I remember when I first started freelancing. I was so worried – How will I get enough clients? Am I going to make enough money?
I ALSO remember that shortly after that panic phase, I was in over my head. After accepting all the clients I could get, I was working until past midnight every night of the week, forgetting to eat lunch, and mixing up my clients’ names. In short, I needed help.
If you are running your own business, whether it’s a freelance design company out of your home office, a party planning service, or a brick and mortar bakery, there will come a day when you just need help.
But as most small-business owners will tell you, the thing they love about work and the thing they dread about work is the employees. You will LOVE your employees. They make your life so much easier, they’re great company, and you really appreciate all they do for your business. But you’ll also get stressed out by your employees. First they need two weeks off, now they need a raise, and who knows what comes next. Let’s not even talk about payroll tax.
But don’t worry. Maybe you can’t plan for your employee’s niece’s birthday party that falls right on your busiest day of the year, but you CAN avoid some pitfalls. Start out on the right foot with your new employee by following these 6 steps.
1. Establish exactly what you need from them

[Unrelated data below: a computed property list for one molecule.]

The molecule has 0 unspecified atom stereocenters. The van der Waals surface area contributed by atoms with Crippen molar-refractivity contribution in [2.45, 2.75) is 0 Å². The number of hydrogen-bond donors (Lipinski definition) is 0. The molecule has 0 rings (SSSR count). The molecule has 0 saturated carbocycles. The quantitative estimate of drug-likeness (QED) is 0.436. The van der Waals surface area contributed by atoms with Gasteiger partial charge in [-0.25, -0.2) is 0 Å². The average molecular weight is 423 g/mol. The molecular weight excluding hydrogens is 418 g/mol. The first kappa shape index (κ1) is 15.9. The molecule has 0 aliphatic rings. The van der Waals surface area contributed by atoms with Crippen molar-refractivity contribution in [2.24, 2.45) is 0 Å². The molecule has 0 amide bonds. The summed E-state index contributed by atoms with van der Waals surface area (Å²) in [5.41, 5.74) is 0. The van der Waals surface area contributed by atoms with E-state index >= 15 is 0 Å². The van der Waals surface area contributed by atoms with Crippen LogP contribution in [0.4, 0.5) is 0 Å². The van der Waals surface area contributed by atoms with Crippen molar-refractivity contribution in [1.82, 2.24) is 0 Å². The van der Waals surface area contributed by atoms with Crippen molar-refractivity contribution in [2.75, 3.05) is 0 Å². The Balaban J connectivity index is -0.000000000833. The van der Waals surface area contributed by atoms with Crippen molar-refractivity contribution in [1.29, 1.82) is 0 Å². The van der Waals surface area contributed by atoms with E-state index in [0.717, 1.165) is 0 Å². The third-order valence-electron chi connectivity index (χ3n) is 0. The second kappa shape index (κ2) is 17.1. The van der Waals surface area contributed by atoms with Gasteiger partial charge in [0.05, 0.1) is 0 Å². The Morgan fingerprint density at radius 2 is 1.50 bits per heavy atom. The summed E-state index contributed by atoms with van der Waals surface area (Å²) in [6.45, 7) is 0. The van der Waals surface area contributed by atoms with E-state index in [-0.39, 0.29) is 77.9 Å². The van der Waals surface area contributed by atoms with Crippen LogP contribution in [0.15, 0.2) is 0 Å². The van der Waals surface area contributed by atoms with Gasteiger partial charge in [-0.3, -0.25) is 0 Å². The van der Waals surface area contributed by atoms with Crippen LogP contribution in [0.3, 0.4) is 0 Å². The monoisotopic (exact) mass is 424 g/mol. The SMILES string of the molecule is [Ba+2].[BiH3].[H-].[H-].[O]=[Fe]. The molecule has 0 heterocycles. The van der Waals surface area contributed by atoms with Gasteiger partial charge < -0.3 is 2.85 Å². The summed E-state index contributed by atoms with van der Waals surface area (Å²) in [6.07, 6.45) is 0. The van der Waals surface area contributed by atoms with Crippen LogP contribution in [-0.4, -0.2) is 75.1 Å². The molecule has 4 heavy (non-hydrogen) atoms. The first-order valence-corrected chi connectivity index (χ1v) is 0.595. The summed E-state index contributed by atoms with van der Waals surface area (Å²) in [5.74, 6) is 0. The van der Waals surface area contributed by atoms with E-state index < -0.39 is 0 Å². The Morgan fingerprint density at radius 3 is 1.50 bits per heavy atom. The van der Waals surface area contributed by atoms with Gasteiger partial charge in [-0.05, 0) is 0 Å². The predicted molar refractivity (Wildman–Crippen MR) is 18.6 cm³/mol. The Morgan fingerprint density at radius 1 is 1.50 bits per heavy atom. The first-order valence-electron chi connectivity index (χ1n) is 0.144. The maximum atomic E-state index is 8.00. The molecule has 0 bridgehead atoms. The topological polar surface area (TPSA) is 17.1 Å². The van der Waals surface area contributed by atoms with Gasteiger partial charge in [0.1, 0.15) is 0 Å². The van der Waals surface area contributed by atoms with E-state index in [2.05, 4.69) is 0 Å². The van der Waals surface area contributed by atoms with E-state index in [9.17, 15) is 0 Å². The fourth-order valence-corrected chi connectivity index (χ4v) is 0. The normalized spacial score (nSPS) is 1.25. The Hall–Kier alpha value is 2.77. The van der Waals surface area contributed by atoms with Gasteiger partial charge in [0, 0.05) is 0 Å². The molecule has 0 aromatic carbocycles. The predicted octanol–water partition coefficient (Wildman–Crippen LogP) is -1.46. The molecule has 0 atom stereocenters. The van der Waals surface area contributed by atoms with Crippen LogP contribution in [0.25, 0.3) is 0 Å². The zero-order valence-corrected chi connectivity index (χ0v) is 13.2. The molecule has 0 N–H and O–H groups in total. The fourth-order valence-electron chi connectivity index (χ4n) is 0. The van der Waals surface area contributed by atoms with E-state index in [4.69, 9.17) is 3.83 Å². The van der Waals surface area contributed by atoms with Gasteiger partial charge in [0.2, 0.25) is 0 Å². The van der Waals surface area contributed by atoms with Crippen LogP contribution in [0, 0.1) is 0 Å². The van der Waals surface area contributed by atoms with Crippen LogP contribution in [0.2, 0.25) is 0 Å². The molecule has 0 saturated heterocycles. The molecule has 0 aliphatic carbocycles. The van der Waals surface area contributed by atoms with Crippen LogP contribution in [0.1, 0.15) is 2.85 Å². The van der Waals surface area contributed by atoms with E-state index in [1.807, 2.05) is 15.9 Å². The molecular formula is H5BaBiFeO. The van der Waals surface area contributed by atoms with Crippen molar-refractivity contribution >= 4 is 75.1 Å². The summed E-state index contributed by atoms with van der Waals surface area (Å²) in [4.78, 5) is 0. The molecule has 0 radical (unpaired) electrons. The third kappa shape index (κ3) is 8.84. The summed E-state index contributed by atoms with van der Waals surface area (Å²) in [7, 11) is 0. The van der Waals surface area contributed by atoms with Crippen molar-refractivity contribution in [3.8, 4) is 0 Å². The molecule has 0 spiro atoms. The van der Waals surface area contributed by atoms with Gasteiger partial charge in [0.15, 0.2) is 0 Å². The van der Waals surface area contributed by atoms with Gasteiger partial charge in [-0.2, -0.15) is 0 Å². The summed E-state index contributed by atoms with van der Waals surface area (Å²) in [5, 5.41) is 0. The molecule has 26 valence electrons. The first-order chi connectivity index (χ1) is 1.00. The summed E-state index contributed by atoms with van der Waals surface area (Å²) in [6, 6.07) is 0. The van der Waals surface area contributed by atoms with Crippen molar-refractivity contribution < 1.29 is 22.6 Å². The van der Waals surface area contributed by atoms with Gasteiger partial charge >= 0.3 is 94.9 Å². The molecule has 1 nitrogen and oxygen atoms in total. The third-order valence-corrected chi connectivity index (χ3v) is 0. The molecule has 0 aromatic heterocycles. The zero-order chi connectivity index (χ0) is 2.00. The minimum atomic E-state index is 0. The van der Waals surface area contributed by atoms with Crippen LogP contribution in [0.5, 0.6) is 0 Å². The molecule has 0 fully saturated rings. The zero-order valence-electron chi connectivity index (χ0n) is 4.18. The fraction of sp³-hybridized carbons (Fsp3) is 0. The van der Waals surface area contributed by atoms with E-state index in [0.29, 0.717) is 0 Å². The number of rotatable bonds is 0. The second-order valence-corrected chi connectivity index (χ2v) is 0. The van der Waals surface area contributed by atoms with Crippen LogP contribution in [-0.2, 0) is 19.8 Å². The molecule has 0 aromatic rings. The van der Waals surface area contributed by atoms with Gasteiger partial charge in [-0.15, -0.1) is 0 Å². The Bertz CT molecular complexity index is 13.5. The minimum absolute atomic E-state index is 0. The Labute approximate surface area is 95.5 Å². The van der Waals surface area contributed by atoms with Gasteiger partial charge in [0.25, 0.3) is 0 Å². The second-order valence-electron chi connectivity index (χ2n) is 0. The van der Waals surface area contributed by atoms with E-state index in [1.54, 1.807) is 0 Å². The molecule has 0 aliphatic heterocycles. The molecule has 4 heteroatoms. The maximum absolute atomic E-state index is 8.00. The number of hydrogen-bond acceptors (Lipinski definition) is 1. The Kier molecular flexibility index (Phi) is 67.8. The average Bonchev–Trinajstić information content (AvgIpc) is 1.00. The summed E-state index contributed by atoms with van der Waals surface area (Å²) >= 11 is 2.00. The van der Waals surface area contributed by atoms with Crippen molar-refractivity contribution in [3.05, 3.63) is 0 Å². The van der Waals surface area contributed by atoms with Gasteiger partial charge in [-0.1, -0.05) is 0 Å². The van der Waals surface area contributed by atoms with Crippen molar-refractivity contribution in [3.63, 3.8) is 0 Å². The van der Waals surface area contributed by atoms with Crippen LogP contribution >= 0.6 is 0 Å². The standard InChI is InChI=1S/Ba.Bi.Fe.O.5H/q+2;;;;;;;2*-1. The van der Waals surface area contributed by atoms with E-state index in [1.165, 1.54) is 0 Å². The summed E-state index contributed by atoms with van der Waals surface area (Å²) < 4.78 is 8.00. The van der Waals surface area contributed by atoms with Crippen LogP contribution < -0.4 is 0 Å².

You need to be very clear about what the project or position you will be and what exactly you expect of the freelancer. Guidelines need to be established!
2. Know the law
If you are not sure how to classify the person as an independent contractor or freelancer then use this: A Test for Determining Contractor Status. With most freelancers you do not have to withhold taxes from their wages, but if you hire someone full-time, you’ll have to consult with the tax man.
3. Write a contract!
Before you do anything, be sure to get a contract for the employee to sign. Instead of making your own (probably shoddy) contract, hire a lawyer and read our Legal Dos and Don’ts Guide. You HAVE to put this kind of thing in writing.
And remember to talk about paychecks. According to AllBusiness.com, a “good guideline is to pay no more than 20 to 30 percent of the total project price upfront, with the rest of the payments awarded based on the completion of three or four key project milestones.”
4. Give a lot of feedback
Give your employee guidance. You may be envisioning what you want differently than they are executing it. You need to be clear and have a lot of back and forth from the beginning. Otherwise you are both going to lose time and money if you let the work go on without saying anything.
5. Ask for references
Just because this may not be a typical company with a formal application and interview process doesn’t mean you can’t do a background check on the person you are hiring. Ask for references and call some of their past clients to see if it went well.
6. Have they done it before?
The biggest thing you need to know is if this person has completed a project similar to the one you are asking for.